Updated: Mar 30
By Amy Nicholas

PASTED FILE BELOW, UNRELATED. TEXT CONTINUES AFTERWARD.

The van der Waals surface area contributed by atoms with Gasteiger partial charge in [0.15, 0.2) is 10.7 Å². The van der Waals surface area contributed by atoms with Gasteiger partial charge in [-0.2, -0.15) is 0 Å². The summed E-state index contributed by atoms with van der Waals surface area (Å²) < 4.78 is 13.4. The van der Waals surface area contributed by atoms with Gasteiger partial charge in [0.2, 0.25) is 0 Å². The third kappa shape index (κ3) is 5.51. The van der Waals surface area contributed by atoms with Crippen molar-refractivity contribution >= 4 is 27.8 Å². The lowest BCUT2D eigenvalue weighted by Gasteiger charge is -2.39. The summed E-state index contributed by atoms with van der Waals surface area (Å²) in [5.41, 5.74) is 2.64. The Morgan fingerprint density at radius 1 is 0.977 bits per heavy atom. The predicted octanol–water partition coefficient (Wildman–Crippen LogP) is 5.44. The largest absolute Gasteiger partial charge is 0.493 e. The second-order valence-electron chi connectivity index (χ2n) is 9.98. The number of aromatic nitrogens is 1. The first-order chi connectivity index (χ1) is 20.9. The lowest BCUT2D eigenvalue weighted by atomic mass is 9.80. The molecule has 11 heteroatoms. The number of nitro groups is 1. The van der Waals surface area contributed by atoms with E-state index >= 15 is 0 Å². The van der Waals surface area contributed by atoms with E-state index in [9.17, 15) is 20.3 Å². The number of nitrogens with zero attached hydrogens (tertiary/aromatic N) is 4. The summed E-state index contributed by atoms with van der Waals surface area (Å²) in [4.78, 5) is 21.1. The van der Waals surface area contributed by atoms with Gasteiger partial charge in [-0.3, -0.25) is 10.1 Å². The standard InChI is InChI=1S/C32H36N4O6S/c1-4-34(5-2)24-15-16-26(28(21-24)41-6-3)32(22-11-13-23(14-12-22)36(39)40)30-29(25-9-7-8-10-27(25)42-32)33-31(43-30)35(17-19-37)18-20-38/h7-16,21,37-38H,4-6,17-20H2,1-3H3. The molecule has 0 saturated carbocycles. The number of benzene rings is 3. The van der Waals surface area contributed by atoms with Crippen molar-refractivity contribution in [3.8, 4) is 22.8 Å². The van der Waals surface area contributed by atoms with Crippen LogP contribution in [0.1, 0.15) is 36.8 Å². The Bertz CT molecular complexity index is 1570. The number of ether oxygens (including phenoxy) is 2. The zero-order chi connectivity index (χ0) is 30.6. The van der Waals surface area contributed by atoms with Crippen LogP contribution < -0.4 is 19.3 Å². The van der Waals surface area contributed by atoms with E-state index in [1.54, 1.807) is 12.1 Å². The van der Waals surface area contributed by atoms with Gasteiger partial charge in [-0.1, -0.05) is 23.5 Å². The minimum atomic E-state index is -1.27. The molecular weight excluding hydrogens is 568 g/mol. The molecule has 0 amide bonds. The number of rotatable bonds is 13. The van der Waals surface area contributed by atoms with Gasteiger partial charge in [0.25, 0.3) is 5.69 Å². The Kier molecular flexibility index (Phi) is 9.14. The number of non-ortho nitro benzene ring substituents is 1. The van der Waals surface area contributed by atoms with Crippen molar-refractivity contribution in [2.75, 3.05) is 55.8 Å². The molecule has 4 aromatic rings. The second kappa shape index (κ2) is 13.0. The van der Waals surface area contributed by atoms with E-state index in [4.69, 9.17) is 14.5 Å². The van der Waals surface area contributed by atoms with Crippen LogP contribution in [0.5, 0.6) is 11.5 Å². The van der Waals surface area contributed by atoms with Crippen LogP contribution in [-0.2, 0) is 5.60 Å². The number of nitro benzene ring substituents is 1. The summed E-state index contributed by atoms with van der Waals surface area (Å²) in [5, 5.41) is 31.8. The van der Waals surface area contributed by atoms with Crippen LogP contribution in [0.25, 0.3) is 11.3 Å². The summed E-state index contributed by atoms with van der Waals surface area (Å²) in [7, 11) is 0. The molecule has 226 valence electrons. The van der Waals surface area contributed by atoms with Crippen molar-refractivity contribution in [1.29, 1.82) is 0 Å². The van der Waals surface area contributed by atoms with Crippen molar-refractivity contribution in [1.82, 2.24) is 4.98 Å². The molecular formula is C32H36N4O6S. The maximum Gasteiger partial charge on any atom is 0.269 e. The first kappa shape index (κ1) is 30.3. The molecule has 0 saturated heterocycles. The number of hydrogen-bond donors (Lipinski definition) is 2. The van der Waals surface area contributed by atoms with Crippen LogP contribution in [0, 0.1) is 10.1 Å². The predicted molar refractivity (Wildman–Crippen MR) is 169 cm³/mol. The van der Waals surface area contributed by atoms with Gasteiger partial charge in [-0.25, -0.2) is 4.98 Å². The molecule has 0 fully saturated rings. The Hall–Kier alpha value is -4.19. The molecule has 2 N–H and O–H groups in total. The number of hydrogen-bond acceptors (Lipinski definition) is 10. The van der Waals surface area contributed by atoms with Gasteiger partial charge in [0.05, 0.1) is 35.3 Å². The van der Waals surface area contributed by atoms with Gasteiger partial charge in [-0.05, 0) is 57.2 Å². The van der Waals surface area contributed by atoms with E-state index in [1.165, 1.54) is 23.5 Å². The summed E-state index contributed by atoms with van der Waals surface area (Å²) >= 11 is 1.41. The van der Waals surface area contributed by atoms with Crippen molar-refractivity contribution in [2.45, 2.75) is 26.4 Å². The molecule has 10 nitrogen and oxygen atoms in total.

On 6th February 1919, pretty much exactly 100 years ago, the German National Assembly met for the first time in Weimar to give the young republic a constitution. Knowing as we do that this constitution was not to last, some argue that this is not an anniversary to be celebrated. Weimar provided the immediate context to National Socialism and, in the opinion of many, its constitutional flaws – namely Article 48 - facilitated Hitler’s rise to power. In an interview in the Tagesschau, historian Jörn Leonhard considers the achievements of this constitution and explains why even in 2019 our democracy is not unassailable. According to Leonhard, in spite of its flaws, the Weimar constitution should be celebrated for having created the framework for the new democracy and parliamentary system in Germany. Among its lasting achievements are the separation of powers, a commitment to fundamental rights and the welfare state. Leonhard warns not to place too much trust in a constitution alone; in his words: ‘even the best constitution is useless if people turn away from democracy as a principle and lose confidence in it.’ (Original: Die beste Verfassung nutzt nichts, wenn sich Menschen von der Demokratie als Prinzip abwenden und das Vertrauen in sie verlieren.) He insists that despite how successful the Basic Law has been in Germany since 1949, it remains essential for democracy to be constantly protected and never taken for granted.